Wartime Wales. I wasn't even a twinkle yet but on the left is the smallholding my parents decamped to in 1940, two Londoners finding an uncertain footing in a remote rural community. The old man on the right is their landlord, Charlie Price, with his dog and his horse-drawn gambo, a two-wheeled flatbed cart. Next to him is nearest neighbour Winnie, holding her first and only child. She and her husband farmed just across the valley and became good friends with my parents despite their very different backgrounds.
Old Charlie died at the end of the decade, worth £20,000 to everyone's astonishment. He was so parsimonious it was said he ate the used tea leaves so as not to waste them. Winnie celebrated her centenary ten years ago and queened it over a huge birthday party which we attended. She went to her final rest aged 103.
The baby? Well, he didn't take to the land at all but moved to Cardiff and drove long-distance lorries instead. He married and raised a family and gave his parents a home when they got old. He rang me last week. He's in his 70s now and a great-grandfather. His voice was husky - he'd just had six weeks in hospital being treated for throat cancer and they'd had to stretch his voice box, he said, but he wanted to commiserate over The Old Man's death. The friendship between our two families has lasted 75 years.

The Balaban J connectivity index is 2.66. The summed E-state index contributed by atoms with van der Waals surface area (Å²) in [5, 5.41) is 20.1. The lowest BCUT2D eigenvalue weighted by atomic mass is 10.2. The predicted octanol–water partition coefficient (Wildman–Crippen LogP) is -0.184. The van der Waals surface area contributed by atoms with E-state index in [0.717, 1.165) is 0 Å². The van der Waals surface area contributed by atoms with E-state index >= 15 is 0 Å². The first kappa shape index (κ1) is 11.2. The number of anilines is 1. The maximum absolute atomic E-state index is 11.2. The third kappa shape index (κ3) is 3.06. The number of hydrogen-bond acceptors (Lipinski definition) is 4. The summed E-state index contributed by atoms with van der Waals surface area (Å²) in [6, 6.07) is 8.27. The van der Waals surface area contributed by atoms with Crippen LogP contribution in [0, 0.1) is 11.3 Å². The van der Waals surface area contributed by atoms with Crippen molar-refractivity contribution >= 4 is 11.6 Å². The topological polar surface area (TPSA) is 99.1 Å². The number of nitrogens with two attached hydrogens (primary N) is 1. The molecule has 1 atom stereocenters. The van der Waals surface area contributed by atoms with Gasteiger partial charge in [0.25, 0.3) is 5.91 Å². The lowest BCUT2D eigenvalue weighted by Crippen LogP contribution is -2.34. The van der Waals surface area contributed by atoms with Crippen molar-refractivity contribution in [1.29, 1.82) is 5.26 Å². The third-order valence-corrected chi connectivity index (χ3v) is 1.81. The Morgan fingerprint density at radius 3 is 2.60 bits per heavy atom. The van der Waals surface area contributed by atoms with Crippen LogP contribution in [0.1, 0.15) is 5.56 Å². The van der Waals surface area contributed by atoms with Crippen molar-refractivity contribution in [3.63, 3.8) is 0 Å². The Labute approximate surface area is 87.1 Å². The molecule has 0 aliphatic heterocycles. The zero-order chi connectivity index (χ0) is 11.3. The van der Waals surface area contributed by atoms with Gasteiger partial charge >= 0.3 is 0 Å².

This photo-of-a-photo wasn't especially intended for Monochrome Monday but I had a look to see what the theme was in any case. It was 'Air' and straightaway these lines from 'A Shropshire Lad' popped into my head. They seem appropriate.
Into my heart an air that kills
From that far country blows.
What are those blue remembered hills?
What spires, what farms are those?
That is the land of lost content
I see it shining plain
Those happy highways where I went
And cannot come again.